A Trio of Flower Cakes
Try your hand at piping buttercream with these simple floral designs.
I am excited to dive into cake decorating with you all. Cake decorating is where I started my career in food over 15 years ago. Just after college, I took a job at a local bakery where I assembled and frosted layer cakes. While I’ve expanded my baking and pastry skills over the years, simple celebration cakes will always have a huge place in my heart.
Today, I want to introduce you to piping buttercream. There are so many intricate and elaborate cake designs you can make with a piping bag and an array of piping tips, but sometimes simple designs can be just as beautiful. Just look at what we can make using only a few basic cake decorating tools!
Want to learn more about cake decorating? I have several tutorials coming up over the next couple of months. Be sure to subscribe so you don’t miss a thing!
These three buttercream flower cakes use simple techniques that generate “wow” worthy results. You can use your favorite buttercream recipe (American, meringue-based, and even cream cheese frosting should work) on nearly any size of cake. Imagine a larger version as the centerpiece for your next holiday celebration (perfect for Easter or Mother’s Day) or all three mini cakes to decorate a dessert table.
My goal is always to take away any intimidation you may feel and get you in the kitchen to try something new. Your cake will still taste great no matter what, but cake decorating can be so much fun! I hope you’ll give one (or all) of these designs a shot this season.
This design is full of texture that is easily achieved by using just one piping tip. Mixing different shades of buttercream in the piping bag gives it mega depth and detail.
Star Tip (Wilton #2D)
Leaf Tip (Wilton #366)
2 Piping Bags
Gel Food Coloring
Mix two or three shades of purple buttercream.
Fit the piping bag with the star tip. Begin randomly adding the different colors of buttercream to fill the bag, swiping one of the colors up one side or layering the colors and mixing them within the bag.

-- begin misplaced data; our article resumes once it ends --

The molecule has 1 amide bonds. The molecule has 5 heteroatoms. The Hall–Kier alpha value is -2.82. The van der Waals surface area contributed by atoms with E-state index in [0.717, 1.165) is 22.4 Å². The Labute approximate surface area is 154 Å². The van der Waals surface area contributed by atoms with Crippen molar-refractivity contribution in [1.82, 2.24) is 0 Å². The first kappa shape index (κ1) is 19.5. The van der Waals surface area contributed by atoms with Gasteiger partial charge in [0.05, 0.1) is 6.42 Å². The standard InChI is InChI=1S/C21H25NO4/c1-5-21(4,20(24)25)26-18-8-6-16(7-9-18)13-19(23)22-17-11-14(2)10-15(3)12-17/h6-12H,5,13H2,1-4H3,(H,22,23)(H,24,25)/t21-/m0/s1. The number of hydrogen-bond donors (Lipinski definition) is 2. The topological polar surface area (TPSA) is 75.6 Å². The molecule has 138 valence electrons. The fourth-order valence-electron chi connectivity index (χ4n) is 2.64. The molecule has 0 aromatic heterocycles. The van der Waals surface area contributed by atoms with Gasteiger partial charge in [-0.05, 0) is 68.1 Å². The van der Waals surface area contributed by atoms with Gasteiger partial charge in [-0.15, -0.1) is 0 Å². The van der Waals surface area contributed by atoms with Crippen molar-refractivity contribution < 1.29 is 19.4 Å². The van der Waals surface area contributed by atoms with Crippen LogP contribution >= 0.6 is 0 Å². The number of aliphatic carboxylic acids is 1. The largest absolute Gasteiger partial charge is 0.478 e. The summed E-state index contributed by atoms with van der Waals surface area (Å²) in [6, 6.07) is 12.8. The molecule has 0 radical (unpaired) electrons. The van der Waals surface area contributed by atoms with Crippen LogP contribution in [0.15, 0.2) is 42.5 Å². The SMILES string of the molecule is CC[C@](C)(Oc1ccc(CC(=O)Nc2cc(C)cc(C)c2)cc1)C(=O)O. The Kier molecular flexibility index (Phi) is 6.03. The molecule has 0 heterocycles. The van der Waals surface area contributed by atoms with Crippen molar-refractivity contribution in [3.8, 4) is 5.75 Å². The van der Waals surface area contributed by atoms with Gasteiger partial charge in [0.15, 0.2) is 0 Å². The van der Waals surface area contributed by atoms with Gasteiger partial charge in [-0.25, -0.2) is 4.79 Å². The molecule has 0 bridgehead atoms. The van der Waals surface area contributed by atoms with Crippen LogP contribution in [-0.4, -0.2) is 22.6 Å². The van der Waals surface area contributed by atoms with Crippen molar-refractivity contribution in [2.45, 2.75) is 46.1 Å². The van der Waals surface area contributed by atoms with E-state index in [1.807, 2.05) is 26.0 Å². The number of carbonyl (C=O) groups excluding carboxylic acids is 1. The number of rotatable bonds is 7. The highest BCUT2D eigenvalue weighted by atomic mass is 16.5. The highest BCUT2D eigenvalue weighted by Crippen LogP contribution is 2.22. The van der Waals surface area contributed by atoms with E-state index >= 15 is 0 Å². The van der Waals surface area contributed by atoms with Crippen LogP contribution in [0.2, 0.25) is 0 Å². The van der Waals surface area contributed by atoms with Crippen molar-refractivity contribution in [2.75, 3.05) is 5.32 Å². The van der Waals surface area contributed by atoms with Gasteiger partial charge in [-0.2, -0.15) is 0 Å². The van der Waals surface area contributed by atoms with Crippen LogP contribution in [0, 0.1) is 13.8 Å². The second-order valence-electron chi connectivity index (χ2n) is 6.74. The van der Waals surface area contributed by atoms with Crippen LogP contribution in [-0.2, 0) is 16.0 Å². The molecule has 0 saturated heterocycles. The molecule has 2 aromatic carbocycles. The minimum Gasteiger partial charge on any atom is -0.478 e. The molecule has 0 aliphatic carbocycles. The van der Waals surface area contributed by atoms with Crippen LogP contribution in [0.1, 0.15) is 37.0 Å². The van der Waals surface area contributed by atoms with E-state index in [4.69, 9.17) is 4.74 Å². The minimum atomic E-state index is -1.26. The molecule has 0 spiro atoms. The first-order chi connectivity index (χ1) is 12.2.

Hold the piping bag straight down, hovering about a half-inch above the surface of the cake. With even pressure, give the piping bag a squeeze until a flower forms. Stop squeezing the bag before pulling straight up and starting again.
Cover the top of the cake with flowers. Add a second layer of flowers to fill in the gaps.
For the leaves, mix together a green buttercream. Fill a piping bag fitted with the leaf tip with the green buttercream.
Hold the piping bag at a 45° angle with the pointed part of the piping tip facing up (you should not be able to see the cut out “v” shape).
Gently squeeze the bag until the buttercream begins to build, then taper off the pressure on the piping bag. As you pull away, the tip will form.
Tip: If you don’t have a leaf tip, try cutting a small “v” in the tip of a piping bag.
Need more? Check out these buttercream techniques in action over on Instagram.
Pink Petal Cake
For this design, the petals are formed by hand. The key is to always angle the spatula towards the center of the cake, so make sure to either turn the cake or your body as you go around.